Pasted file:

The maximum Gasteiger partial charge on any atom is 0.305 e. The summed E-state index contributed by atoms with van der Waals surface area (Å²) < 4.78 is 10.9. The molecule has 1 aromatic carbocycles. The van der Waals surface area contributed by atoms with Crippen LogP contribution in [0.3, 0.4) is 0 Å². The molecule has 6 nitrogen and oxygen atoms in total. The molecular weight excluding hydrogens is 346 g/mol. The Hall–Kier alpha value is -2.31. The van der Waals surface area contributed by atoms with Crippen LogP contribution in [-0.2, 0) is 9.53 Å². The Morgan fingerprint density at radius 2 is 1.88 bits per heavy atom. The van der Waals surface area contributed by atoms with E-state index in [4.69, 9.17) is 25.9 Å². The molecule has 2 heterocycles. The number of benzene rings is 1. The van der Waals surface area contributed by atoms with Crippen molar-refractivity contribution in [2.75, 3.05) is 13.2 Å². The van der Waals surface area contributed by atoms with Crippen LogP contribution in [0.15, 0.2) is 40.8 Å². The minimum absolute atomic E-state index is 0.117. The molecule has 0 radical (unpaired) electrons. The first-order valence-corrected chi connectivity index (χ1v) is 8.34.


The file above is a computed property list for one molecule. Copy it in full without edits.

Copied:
The maximum Gasteiger partial charge on any atom is 0.305 e. The summed E-state index contributed by atoms with van der Waals surface area (Å²) < 4.78 is 10.9. The molecule has 1 aromatic carbocycles. The van der Waals surface area contributed by atoms with Crippen LogP contribution in [0.3, 0.4) is 0 Å². The molecule has 6 nitrogen and oxygen atoms in total. The molecular weight excluding hydrogens is 346 g/mol. The Hall–Kier alpha value is -2.31. The van der Waals surface area contributed by atoms with Crippen LogP contribution in [-0.2, 0) is 9.53 Å². The Morgan fingerprint density at radius 2 is 1.88 bits per heavy atom. The van der Waals surface area contributed by atoms with E-state index in [4.69, 9.17) is 25.9 Å². The molecule has 2 heterocycles. The number of benzene rings is 1. The van der Waals surface area contributed by atoms with Crippen molar-refractivity contribution in [2.75, 3.05) is 13.2 Å². The van der Waals surface area contributed by atoms with Crippen LogP contribution in [0.15, 0.2) is 40.8 Å². The minimum absolute atomic E-state index is 0.117. The molecule has 0 radical (unpaired) electrons. The first-order valence-corrected chi connectivity index (χ1v) is 8.34.